◼ THE DIARY OF SAMUEL PEPYS might have been written for radio. Today’s eye-witness drama on BBC Radio 4 had plain Mr Pepys reliving the Great Fire of London which destroyed 75% of the City in September 1666, while confirming the essence of a great diary: that the events pictured and people’s voices are so vivid you needn’t think twice about believing them – even the apparent sincerity of the dandiest of all English kings, Charles II, rolling up his sleeves and “pulling together” among the citizen fire fighters in the street.
His humble employee, the civil servant Mr Pepys, was careful not to remind readers that His Maj was obliged to give his royal permission first before property-owners’ homes could be torn down to halt the march of the flames (the common practice in those days), a nuance which resulted in the Lord Mayor of London, Sir Thomas Bloodworth, emerging as the dithering fall guy in the history books. After all, the fire did start in the shop of the king’s own baker, Thomas Farynor, in Pudding Lane.
A more amusing footnote to history was revealed by today’s drama and this was the king’s perfectly serious response once the fire had been defeated. On October 8 Mr Pepys wrote in his diary: “The king hath yesterday in Council declared his resolution of setting a fashion for clothes, after so much is lost. It will be a vest, and it is to teach the nobility thrift, and will do good.”
A week later, Mr Pepys reports: “The king begins to put on his vest, and I did see several persons of the House of Lords and Commons too, great courtiers, who are in it; being a long cassocke close to the body, of black cloth, and pinked with white silke under it, and a coat over it, and the legs ruffled with black riband like a pigeon’s leg; it is a very fine and handsome garment. It is a fashion, the king says; he will never change.”
Within a month news came to the English court that Louis XIV, the king of France, had put all his footmen and servants in this same dress as a livery. “Vests were put on at first by the King to make Englishmen look unlike Frenchmen; but at the first laughing at it, all ran back to the dress of French gentlemen.” All of which made Pepys “mightie merry, it being an ingenious kind of affront”, adding for appearance’s sake, “and yet makes me angry”.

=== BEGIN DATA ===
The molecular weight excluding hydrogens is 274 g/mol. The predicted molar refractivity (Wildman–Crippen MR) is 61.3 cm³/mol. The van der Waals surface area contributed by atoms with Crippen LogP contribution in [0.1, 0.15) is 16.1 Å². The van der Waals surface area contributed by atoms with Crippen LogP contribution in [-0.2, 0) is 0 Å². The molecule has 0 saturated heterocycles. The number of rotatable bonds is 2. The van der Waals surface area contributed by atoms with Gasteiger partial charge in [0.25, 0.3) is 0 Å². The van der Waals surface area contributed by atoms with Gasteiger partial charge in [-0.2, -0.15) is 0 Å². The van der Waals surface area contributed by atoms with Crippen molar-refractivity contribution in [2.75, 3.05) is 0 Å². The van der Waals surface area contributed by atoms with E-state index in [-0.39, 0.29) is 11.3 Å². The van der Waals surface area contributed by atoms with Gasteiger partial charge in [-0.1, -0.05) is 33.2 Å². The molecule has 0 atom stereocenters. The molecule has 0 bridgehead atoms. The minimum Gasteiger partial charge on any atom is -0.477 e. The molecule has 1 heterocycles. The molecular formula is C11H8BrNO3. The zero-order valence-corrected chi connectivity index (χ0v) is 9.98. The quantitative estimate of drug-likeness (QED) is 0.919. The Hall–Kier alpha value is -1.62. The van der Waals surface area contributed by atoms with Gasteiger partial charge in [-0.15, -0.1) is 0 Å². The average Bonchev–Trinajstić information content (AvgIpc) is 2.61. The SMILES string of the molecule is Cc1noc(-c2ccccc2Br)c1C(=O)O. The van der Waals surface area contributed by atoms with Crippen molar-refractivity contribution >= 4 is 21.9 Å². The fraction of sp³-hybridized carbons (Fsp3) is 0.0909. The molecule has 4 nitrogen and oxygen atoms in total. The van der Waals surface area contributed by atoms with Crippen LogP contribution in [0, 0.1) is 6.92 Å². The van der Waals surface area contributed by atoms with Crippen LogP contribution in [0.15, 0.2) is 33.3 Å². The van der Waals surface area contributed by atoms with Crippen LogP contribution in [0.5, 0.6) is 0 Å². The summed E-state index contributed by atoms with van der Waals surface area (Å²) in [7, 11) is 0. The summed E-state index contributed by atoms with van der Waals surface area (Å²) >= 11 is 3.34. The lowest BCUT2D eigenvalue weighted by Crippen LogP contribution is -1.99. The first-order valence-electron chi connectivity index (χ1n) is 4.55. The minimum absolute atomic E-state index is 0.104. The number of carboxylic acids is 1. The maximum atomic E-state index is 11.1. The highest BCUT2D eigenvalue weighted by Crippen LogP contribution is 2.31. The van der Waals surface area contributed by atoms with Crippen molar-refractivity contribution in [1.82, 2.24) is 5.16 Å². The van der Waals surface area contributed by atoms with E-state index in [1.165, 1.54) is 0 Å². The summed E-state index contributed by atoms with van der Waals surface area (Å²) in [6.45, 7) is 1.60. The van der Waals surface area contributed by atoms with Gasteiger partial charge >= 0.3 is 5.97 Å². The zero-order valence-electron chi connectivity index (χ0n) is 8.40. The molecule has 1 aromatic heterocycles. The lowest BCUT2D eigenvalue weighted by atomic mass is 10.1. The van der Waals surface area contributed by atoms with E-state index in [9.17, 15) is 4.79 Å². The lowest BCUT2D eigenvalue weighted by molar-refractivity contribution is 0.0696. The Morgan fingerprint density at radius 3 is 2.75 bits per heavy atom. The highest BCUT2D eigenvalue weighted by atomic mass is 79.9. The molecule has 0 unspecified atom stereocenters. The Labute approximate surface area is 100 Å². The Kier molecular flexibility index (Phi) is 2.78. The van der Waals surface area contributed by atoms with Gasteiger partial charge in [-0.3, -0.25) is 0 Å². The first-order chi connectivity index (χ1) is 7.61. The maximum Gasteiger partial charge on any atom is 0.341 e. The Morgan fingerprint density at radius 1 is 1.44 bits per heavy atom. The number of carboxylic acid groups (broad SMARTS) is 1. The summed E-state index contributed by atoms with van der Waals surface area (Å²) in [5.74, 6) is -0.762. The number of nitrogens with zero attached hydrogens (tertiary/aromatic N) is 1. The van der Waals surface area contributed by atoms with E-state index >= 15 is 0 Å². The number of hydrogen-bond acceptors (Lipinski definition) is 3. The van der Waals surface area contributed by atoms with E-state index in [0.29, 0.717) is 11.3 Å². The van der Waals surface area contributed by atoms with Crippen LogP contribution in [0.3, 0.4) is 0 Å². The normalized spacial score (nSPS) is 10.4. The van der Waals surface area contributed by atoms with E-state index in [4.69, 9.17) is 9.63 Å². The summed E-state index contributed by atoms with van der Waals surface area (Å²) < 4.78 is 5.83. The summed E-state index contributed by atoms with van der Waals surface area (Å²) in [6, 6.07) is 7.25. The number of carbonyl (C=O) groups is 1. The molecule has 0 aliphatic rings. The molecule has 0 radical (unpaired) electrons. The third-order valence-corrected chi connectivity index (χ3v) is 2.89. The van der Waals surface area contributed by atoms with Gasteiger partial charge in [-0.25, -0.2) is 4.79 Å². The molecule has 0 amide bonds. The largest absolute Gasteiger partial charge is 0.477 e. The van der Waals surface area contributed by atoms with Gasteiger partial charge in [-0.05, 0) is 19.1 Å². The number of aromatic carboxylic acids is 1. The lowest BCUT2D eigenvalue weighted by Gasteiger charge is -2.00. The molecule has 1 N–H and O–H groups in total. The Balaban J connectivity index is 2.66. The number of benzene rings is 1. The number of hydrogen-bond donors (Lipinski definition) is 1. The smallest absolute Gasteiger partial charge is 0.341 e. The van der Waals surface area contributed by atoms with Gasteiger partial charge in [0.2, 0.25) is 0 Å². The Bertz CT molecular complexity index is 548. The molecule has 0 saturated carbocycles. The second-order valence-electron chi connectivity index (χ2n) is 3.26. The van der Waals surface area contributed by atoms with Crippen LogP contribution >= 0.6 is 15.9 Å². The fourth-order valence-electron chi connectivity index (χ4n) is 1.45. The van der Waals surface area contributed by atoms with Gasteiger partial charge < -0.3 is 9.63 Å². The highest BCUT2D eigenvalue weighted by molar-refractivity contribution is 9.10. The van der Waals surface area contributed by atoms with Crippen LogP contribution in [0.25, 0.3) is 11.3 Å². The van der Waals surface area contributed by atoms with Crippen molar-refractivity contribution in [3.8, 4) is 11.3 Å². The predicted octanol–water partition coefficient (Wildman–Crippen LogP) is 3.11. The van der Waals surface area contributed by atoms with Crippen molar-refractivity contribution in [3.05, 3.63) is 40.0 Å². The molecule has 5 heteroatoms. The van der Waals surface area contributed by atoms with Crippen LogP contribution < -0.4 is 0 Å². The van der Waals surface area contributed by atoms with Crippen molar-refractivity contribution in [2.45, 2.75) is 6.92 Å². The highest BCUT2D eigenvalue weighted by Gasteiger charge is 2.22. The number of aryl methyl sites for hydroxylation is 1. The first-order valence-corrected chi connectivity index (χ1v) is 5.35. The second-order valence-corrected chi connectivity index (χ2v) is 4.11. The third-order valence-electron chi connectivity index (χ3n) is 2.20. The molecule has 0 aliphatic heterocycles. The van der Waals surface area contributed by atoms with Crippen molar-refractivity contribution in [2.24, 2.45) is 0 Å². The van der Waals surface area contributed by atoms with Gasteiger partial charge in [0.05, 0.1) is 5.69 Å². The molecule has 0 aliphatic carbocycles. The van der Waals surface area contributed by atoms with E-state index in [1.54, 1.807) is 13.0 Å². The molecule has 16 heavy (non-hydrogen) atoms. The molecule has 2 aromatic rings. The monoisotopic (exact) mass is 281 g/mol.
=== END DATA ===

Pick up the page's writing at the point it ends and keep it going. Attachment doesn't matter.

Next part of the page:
Of course Charles changed his dress many times after his solemn assumption of a lifelong garment. The 17th century was a restless, trying time in men’s dress. “They had lost the doublet, and had not found the skirted coat, and stood ready to take a covering from any nation of the earth,” wrote the costume historian Alice Morse Earle.
The famous vest is said to be represented in a portrait of Lord Arlington, by Sir Peter Lely, but it’s hard to find much resemblance to Pepys’ description, or indeed any other contemporary portraits to capture this contribution to royal fashion. What we do find however is a 19th-century painting by Edward Matthew Ward, of Charles courting his mistress Nell Gwyn in an unusually all-black ensemble, a very sober expression of Charles’ innate flamboyance as the leader of fashion in his Restoration court. Can this be the black memorial vest?
The timing of Ward’s painting is right. As an actress – a profession the king had legalised for women – Nell was very much in favour with the Merry Monarch before and after the Great Fire, and gave birth to two sons by the king in 1670 and 1671 (among at least twelve illegitimate children that he acknowledged by various mistresses).
Compared with the king’s usual love of ornament, Ward’s rare depiction of simplicity in black may indeed be the monarch’s gesture of sympathy toward the losses inflicted by the Great Fire. Pepys reports that the cost in lost rent from the houses burnt was £600,000 per year, which would represent at least £115 million in today’s money.